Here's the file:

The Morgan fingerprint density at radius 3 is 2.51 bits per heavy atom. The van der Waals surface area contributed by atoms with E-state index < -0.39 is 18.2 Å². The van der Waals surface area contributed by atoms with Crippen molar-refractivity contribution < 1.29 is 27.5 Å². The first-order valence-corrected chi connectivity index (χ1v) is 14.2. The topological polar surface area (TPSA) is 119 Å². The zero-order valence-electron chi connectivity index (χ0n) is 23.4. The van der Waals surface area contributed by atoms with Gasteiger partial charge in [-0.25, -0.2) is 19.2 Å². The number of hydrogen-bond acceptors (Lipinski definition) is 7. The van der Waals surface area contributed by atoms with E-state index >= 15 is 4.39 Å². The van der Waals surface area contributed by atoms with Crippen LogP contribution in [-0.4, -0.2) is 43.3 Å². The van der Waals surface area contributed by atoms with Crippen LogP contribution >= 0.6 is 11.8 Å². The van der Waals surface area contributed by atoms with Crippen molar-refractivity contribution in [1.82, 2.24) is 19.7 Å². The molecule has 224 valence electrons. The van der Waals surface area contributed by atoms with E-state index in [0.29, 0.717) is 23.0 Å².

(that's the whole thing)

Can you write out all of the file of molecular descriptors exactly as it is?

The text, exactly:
The Morgan fingerprint density at radius 3 is 2.51 bits per heavy atom. The van der Waals surface area contributed by atoms with E-state index < -0.39 is 18.2 Å². The van der Waals surface area contributed by atoms with Crippen molar-refractivity contribution < 1.29 is 27.5 Å². The first-order valence-corrected chi connectivity index (χ1v) is 14.2. The topological polar surface area (TPSA) is 119 Å². The zero-order valence-electron chi connectivity index (χ0n) is 23.4. The van der Waals surface area contributed by atoms with Gasteiger partial charge in [-0.25, -0.2) is 19.2 Å². The number of hydrogen-bond acceptors (Lipinski definition) is 7. The van der Waals surface area contributed by atoms with E-state index >= 15 is 4.39 Å². The van der Waals surface area contributed by atoms with Crippen LogP contribution in [-0.4, -0.2) is 43.3 Å². The van der Waals surface area contributed by atoms with Crippen LogP contribution >= 0.6 is 11.8 Å². The van der Waals surface area contributed by atoms with Crippen molar-refractivity contribution in [1.82, 2.24) is 19.7 Å². The molecule has 224 valence electrons. The van der Waals surface area contributed by atoms with E-state index in [0.29, 0.717) is 23.0 Å².